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In August of 2018, a Deloitte Touch study reported that only 20.7 percent of manufacturing organizations surveyed rated themselves as “highly prepared” to address the emerging business models of what has been called the Fourth Industrial Revolution. AI, IoT and other advancements are driving change at a speed we’ve never encountered before. Ensuring that every aspect of the operation is digitally “ready” is a critical success factor within most industries today.

In our last blog series, we discussed some of the reasons why many manufacturers are taking a hard line when it comes to assessing the digital readiness of their distributors. While this is obviously causing disruption for distributors, it’s causing disruption for many small to midsized manufacturers as well.

Customers themselves are also accelerating these changes. B2B ecommerce customers now expect self-service experiences that are similar to those they encounter in their professional lives. However, the complexity of the B2B buying cycle almost always requires human intervention at some point.  Distributors who have viewed ecommerce as merely a website, or “just a shopping cart” may not be able to deliver the return on investment required by the rapid pace of today’s B2B commerce.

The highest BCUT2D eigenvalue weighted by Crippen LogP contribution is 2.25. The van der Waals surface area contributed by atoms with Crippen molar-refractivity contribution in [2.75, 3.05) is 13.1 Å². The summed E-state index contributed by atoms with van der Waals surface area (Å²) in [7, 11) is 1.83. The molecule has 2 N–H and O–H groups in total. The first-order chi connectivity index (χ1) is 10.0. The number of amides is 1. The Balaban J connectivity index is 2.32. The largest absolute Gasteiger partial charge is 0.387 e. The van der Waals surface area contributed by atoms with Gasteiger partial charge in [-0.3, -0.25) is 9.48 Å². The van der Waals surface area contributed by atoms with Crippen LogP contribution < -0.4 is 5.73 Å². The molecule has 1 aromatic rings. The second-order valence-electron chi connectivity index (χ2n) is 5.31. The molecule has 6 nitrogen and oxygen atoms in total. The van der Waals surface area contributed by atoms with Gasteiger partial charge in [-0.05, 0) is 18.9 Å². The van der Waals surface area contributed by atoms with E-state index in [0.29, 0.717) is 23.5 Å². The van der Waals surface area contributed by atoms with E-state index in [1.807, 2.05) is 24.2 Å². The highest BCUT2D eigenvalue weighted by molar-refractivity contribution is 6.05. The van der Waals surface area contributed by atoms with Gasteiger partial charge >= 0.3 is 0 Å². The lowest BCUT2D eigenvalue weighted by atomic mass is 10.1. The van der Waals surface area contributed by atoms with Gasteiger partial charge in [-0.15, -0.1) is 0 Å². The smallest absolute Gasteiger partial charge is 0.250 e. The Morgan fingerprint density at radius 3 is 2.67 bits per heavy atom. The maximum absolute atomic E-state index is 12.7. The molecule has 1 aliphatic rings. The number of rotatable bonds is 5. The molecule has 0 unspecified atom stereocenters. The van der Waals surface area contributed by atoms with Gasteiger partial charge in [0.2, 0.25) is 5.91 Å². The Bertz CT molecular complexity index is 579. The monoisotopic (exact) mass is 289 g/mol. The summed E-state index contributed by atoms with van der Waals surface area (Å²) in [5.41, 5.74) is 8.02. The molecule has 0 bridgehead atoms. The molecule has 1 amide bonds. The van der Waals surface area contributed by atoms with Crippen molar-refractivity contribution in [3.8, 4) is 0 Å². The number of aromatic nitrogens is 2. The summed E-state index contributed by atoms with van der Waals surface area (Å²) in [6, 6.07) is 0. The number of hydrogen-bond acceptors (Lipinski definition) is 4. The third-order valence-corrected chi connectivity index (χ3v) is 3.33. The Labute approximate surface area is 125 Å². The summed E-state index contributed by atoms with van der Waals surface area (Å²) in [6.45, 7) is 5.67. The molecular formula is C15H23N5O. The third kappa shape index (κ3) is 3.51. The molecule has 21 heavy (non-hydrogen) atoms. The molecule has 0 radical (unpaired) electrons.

Despite the fact that some distributors may not be keeping up, manufacturers often feel a strong sense of loyalty to their distribution channels. Some relationships between manufacturers and distributors go back decades, or even generations. Most manufacturers want to continue to support their channels rather than go around them or choose a different distributor.  But as competitive pressures rise, it is essential to ensure that distributors can meet modern demands for a hybrid commerce experience.  It’s a dilemma for manufacturers who until now seemed to waver between persuasive encouragement, and a more forceful approach when it came to the digital readiness of their channels. But there’s an option beyond the traditional “carrot” or the “big stick.”

As competitive pressures rise, customer expectations continue to shift and new technology emerges, manufacturers want to ensure their channel is keeping up. Distribution partners must meet – and exceed – shifting customer expectations and incorporate new technologies as they arise.  For manufacturers, lack of digital readiness could crack the very foundation of their business, particularly if distributor relationships have some level of exclusivity. Based on this disruptor, it’s critical to develop a strategy for regular assessments of every distribution channel.

Manufacturers may have unique needs based on the digital maturity of their specific business but for the most part, assessing digital readiness should take into account the following factors: